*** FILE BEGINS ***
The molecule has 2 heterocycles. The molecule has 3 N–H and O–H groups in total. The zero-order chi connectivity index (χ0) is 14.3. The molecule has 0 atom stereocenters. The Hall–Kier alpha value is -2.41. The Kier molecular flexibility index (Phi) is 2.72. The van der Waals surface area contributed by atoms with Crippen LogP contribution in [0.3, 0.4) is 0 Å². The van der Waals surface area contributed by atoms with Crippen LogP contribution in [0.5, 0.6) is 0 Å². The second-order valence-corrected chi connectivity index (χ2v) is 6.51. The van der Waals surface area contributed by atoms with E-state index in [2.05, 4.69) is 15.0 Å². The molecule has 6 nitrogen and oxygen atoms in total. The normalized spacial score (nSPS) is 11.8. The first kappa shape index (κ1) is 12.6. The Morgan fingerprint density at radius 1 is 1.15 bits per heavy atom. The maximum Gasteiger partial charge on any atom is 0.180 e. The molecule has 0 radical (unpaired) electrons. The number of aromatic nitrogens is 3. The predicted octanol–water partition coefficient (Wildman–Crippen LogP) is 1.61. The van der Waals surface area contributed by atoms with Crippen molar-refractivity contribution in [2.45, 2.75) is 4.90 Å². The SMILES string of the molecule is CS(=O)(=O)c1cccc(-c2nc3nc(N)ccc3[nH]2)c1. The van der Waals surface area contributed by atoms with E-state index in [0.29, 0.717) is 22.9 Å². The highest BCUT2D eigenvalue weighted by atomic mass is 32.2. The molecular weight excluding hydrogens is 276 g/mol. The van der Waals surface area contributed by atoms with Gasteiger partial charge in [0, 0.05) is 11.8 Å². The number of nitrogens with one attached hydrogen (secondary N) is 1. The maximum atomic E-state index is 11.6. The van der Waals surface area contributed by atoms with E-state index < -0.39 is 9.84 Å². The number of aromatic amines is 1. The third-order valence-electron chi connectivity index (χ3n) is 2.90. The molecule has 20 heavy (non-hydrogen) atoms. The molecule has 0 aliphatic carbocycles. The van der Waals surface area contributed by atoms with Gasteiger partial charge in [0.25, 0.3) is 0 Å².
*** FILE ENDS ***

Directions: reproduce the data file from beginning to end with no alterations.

The molecule has 2 heterocycles. The molecule has 3 N–H and O–H groups in total. The zero-order chi connectivity index (χ0) is 14.3. The molecule has 0 atom stereocenters. The Hall–Kier alpha value is -2.41. The Kier molecular flexibility index (Phi) is 2.72. The van der Waals surface area contributed by atoms with Crippen LogP contribution in [0.3, 0.4) is 0 Å². The van der Waals surface area contributed by atoms with Crippen LogP contribution in [0.5, 0.6) is 0 Å². The second-order valence-corrected chi connectivity index (χ2v) is 6.51. The van der Waals surface area contributed by atoms with E-state index in [2.05, 4.69) is 15.0 Å². The molecule has 6 nitrogen and oxygen atoms in total. The normalized spacial score (nSPS) is 11.8. The first kappa shape index (κ1) is 12.6. The Morgan fingerprint density at radius 1 is 1.15 bits per heavy atom. The maximum Gasteiger partial charge on any atom is 0.180 e. The molecule has 0 radical (unpaired) electrons. The number of aromatic nitrogens is 3. The predicted octanol–water partition coefficient (Wildman–Crippen LogP) is 1.61. The van der Waals surface area contributed by atoms with Crippen molar-refractivity contribution in [2.45, 2.75) is 4.90 Å². The SMILES string of the molecule is CS(=O)(=O)c1cccc(-c2nc3nc(N)ccc3[nH]2)c1. The van der Waals surface area contributed by atoms with E-state index in [0.29, 0.717) is 22.9 Å². The highest BCUT2D eigenvalue weighted by atomic mass is 32.2. The molecular weight excluding hydrogens is 276 g/mol. The van der Waals surface area contributed by atoms with Gasteiger partial charge in [0, 0.05) is 11.8 Å². The number of nitrogens with one attached hydrogen (secondary N) is 1. The maximum atomic E-state index is 11.6. The van der Waals surface area contributed by atoms with E-state index < -0.39 is 9.84 Å². The number of aromatic amines is 1. The third-order valence-electron chi connectivity index (χ3n) is 2.90. The molecule has 20 heavy (non-hydrogen) atoms. The molecule has 0 aliphatic carbocycles. The van der Waals surface area contributed by atoms with Gasteiger partial charge in [0.25, 0.3) is 0 Å².